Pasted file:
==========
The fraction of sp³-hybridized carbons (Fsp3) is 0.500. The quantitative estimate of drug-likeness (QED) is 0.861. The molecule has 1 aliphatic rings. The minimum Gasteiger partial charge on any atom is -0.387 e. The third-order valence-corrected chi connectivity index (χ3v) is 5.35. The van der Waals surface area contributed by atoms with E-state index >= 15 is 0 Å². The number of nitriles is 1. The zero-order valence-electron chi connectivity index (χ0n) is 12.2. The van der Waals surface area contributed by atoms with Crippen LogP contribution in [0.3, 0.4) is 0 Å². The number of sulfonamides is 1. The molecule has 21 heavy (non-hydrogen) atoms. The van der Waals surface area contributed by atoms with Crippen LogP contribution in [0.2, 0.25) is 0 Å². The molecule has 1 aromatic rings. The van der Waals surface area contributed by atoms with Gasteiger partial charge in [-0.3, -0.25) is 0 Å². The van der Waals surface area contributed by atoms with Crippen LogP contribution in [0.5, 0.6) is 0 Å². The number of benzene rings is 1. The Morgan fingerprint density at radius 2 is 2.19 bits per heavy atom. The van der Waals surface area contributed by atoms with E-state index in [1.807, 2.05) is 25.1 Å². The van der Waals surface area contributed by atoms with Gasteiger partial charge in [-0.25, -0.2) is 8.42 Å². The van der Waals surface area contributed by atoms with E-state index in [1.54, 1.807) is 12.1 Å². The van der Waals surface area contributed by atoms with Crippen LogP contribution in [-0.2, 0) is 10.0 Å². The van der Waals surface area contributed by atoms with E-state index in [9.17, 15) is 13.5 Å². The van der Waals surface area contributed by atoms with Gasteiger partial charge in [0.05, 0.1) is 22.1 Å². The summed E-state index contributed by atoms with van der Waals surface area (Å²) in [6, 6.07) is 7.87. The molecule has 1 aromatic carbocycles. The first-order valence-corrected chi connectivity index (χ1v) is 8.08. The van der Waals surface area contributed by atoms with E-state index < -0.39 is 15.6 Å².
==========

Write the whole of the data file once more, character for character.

The fraction of sp³-hybridized carbons (Fsp3) is 0.500. The quantitative estimate of drug-likeness (QED) is 0.861. The molecule has 1 aliphatic rings. The minimum Gasteiger partial charge on any atom is -0.387 e. The third-order valence-corrected chi connectivity index (χ3v) is 5.35. The van der Waals surface area contributed by atoms with E-state index >= 15 is 0 Å². The number of nitriles is 1. The zero-order valence-electron chi connectivity index (χ0n) is 12.2. The van der Waals surface area contributed by atoms with Crippen LogP contribution in [0.3, 0.4) is 0 Å². The number of sulfonamides is 1. The molecule has 21 heavy (non-hydrogen) atoms. The van der Waals surface area contributed by atoms with Crippen LogP contribution in [0.2, 0.25) is 0 Å². The molecule has 1 aromatic rings. The van der Waals surface area contributed by atoms with Gasteiger partial charge in [-0.3, -0.25) is 0 Å². The van der Waals surface area contributed by atoms with Crippen LogP contribution in [0.5, 0.6) is 0 Å². The number of benzene rings is 1. The Morgan fingerprint density at radius 2 is 2.19 bits per heavy atom. The van der Waals surface area contributed by atoms with E-state index in [1.807, 2.05) is 25.1 Å². The van der Waals surface area contributed by atoms with Gasteiger partial charge in [-0.25, -0.2) is 8.42 Å². The van der Waals surface area contributed by atoms with E-state index in [1.54, 1.807) is 12.1 Å². The van der Waals surface area contributed by atoms with Crippen LogP contribution in [-0.2, 0) is 10.0 Å². The van der Waals surface area contributed by atoms with E-state index in [9.17, 15) is 13.5 Å². The van der Waals surface area contributed by atoms with Gasteiger partial charge in [0.05, 0.1) is 22.1 Å². The summed E-state index contributed by atoms with van der Waals surface area (Å²) in [6, 6.07) is 7.87. The molecule has 1 aromatic carbocycles. The first-order valence-corrected chi connectivity index (χ1v) is 8.08. The van der Waals surface area contributed by atoms with E-state index < -0.39 is 15.6 Å².